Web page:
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In psychology, libido is psychic drive or energy, usually conceived as sexual in nature, but sometimes conceived as including other forms of desire. The term libido was originally used by the neurologist and pioneering psychoanalyst Sigmund Freud who began by employing it simply to denote sexual desire. Over time it came to signify the psychic energy of the sexual drive, and became a vital concept in psychoanalytic theory. Freud's later conception was broadened to include the fundamental energy of all expressions of love, pleasure, and self-preservation.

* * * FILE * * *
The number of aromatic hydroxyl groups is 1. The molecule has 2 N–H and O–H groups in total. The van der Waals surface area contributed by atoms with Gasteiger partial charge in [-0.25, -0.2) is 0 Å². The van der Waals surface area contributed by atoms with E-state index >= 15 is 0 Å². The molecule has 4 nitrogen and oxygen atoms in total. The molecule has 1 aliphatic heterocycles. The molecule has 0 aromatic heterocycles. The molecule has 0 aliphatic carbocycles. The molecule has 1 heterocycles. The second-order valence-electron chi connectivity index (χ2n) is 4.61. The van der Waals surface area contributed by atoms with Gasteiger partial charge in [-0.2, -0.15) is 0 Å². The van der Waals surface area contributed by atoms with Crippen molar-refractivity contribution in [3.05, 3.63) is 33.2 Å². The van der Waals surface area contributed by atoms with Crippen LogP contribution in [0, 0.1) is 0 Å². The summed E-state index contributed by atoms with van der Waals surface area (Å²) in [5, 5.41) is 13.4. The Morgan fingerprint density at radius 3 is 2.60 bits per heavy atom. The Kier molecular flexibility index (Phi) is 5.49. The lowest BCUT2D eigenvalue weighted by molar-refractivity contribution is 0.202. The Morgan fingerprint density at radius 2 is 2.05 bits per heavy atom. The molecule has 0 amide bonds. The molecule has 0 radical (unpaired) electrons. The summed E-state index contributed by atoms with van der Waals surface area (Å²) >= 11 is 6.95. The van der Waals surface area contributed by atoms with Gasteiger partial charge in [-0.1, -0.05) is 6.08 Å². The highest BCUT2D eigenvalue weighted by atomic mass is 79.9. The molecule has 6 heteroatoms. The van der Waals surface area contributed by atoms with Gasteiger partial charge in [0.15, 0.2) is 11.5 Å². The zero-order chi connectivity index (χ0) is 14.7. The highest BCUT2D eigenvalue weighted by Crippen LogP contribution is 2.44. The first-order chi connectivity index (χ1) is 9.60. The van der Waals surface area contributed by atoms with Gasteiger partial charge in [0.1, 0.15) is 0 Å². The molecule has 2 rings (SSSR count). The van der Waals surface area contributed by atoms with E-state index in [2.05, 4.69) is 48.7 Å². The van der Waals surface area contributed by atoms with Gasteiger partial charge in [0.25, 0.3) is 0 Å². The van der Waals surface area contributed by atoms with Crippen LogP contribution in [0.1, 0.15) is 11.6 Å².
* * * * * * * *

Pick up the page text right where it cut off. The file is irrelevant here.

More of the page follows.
In common or colloquial usage, a person's overall sexual drive is often referred to as that person's "libido". In this sense, libido is influenced by biological, psychological, and social factors. Biologically, the sex hormones and associated neurotransmitters that act upon the nucleus accumbens (primarily testosterone, estrogen, and dopamine, respectively) regulate sex drive in humans. Sexual drive can be affected by social factors such as work and family; psychological factors such as personality and stress; also by medical conditions, medications, lifestyle, relationship issues, and age.

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